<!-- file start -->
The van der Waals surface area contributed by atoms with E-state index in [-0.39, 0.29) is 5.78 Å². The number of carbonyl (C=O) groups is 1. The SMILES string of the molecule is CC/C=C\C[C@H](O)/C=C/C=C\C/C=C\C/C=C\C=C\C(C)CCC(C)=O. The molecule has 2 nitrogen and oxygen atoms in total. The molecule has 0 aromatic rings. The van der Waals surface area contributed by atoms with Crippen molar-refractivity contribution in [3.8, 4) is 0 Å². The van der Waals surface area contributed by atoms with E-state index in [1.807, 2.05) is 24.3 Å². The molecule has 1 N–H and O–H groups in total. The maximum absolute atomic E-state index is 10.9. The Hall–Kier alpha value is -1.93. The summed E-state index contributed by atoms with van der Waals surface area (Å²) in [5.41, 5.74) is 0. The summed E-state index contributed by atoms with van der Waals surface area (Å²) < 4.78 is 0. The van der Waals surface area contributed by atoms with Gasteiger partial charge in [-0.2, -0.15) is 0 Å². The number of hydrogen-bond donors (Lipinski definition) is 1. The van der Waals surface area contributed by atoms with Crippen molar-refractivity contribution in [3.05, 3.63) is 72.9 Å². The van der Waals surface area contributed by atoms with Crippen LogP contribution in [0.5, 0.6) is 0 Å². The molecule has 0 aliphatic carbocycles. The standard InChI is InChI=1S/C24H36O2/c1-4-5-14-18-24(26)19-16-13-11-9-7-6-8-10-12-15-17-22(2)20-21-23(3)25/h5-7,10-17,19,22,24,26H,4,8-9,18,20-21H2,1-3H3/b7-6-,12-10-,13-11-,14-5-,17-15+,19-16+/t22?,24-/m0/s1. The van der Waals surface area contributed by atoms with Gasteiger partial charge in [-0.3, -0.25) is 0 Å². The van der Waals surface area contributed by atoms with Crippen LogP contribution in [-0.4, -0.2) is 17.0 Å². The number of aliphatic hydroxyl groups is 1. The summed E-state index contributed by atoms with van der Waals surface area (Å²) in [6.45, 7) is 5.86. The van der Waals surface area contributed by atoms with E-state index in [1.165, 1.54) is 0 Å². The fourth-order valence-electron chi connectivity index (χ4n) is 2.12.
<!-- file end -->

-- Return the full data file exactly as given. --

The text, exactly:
The van der Waals surface area contributed by atoms with E-state index in [-0.39, 0.29) is 5.78 Å². The number of carbonyl (C=O) groups is 1. The SMILES string of the molecule is CC/C=C\C[C@H](O)/C=C/C=C\C/C=C\C/C=C\C=C\C(C)CCC(C)=O. The molecule has 2 nitrogen and oxygen atoms in total. The molecule has 0 aromatic rings. The van der Waals surface area contributed by atoms with Crippen molar-refractivity contribution in [3.8, 4) is 0 Å². The van der Waals surface area contributed by atoms with E-state index in [1.807, 2.05) is 24.3 Å². The molecule has 1 N–H and O–H groups in total. The maximum absolute atomic E-state index is 10.9. The Hall–Kier alpha value is -1.93. The summed E-state index contributed by atoms with van der Waals surface area (Å²) in [5.41, 5.74) is 0. The summed E-state index contributed by atoms with van der Waals surface area (Å²) < 4.78 is 0. The van der Waals surface area contributed by atoms with Gasteiger partial charge in [-0.2, -0.15) is 0 Å². The number of hydrogen-bond donors (Lipinski definition) is 1. The van der Waals surface area contributed by atoms with Crippen molar-refractivity contribution in [3.05, 3.63) is 72.9 Å². The van der Waals surface area contributed by atoms with Crippen LogP contribution in [0.5, 0.6) is 0 Å². The molecule has 0 aliphatic carbocycles. The standard InChI is InChI=1S/C24H36O2/c1-4-5-14-18-24(26)19-16-13-11-9-7-6-8-10-12-15-17-22(2)20-21-23(3)25/h5-7,10-17,19,22,24,26H,4,8-9,18,20-21H2,1-3H3/b7-6-,12-10-,13-11-,14-5-,17-15+,19-16+/t22?,24-/m0/s1. The van der Waals surface area contributed by atoms with Gasteiger partial charge in [-0.3, -0.25) is 0 Å². The van der Waals surface area contributed by atoms with Crippen LogP contribution in [-0.4, -0.2) is 17.0 Å². The number of aliphatic hydroxyl groups is 1. The summed E-state index contributed by atoms with van der Waals surface area (Å²) in [6.45, 7) is 5.86. The van der Waals surface area contributed by atoms with E-state index in [1.165, 1.54) is 0 Å². The fourth-order valence-electron chi connectivity index (χ4n) is 2.12.